Seeing sense

Are artists born, do they inherit a genetic artistry, or do they develop into artists through a process of being formally instructed on how to make art? Can art ever be taught? Is the acquisition of traditional skills a form of mimicry? I ask these questions today as I have been contemplating of late on the teaching of art.

I find it easier to refer to an analogy of the chef, who first picks his ingredients through the enjoyment of aroma, taste and texture, planning the recipe, creating the dish and savouring the end result. Similarly, trainee artists need to value the intrinsic qualities of things and not rely on a step-by-step recipe to guide their creative senses. They need to abandon their assumptions about everyday things, such as the sky is always blue, and develop more intuitive, honest responses to the sensations of real matter (colour, texture, shape, form), before embarking on the mechanics of picture-making (control of tone, application of colour, compositional structure). A chef will enthuse excitedly about the quality of ingredients, what they each possess and bring to the dish, the interaction of flavours and textures, the pleasure of making and sharing food.

Many students seem to prefer a fixed set of instructions for a finished model of work, rather than an open exploration or live research. Paradoxically, many professional artists (especially painters) focus less on a pre-defined outcome, abandoning some formality along the way, and are more engaged by the journey of its creation; what will happen if, let’s try that, perhaps include this, exclude that, combine, deconstruct, reinvent…

JMW Turner, Norham Castle, Sunrise, circa 1845

JMW Turner painted many hues in the apparent simplicity of smoke, smog and sea spray, capturing the transient beauty and ambiguity of its form; it seemed more than a process of conscious exaggeration, extracting a faint lilac hint from a mass of grey, a wisp of orange in an energetic swathe of smokey blue. He understood that colour had an intense, emotional value, transporting us beyond the literal and the obvious (it’s a sunset or storm) to something deeper within the psyche, a sense of danger or mystery, a vision of wonderment or the divine. So, painting (and drawing) goes beyond mere recording or depiction of an idea or event, it seizes the wonder that is the act of seeing (exploring the world around us, making sense of things), the whole experience from initial discovery to cognitive understanding and creative resolution.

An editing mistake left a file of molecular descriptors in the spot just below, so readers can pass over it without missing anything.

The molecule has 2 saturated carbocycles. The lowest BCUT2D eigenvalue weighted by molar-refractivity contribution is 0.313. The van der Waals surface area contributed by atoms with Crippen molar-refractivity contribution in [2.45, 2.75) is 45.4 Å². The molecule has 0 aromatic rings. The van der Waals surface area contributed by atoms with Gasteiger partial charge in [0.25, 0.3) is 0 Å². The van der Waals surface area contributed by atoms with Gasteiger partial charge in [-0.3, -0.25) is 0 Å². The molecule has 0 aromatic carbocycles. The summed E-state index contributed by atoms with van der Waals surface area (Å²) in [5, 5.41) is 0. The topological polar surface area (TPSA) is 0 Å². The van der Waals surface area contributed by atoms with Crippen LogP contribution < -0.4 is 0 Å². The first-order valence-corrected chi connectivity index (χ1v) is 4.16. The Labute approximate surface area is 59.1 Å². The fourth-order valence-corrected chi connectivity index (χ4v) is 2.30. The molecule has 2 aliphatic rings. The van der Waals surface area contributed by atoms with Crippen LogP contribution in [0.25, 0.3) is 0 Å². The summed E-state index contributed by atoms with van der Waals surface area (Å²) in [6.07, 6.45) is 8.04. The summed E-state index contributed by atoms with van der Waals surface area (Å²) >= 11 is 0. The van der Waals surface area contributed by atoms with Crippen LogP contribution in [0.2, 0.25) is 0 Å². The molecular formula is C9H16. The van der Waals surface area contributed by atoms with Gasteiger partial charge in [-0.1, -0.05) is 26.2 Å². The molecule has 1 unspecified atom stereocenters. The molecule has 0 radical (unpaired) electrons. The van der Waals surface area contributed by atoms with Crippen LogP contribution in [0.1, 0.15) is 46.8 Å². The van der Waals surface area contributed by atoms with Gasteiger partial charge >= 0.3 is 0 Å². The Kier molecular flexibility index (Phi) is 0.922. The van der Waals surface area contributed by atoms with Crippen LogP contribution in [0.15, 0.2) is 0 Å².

Many artists will often talk about having a conversation or dialogue in the creation of their work – receptive to influences, embracing serendipity, questioning alternatives, emotionally engaged in its making. One way for students of art to learn this process is to record their work in development, recording initial ideas, the use of other sources, the stages of construction – to develop new skills in artistic judgement and critical reflection. But, there is still a belief that some artistic skills are better achieved through a disciplined, repetitive or copying process to reach a prototype of perfection. Ultimately, the teaching of fine art goes beyond a mastery of a set of practical skills, it is more about finding a voice or expression, the ability to define or articulate a personal view of the world, from the conceptual to the concrete, to engage or persuade others, beginning a new discourse between the artwork, the creator and the viewer. The act of looking and responding is learnt first, the practical skills of rendering it in a new reality give the work its sense of direction and purpose…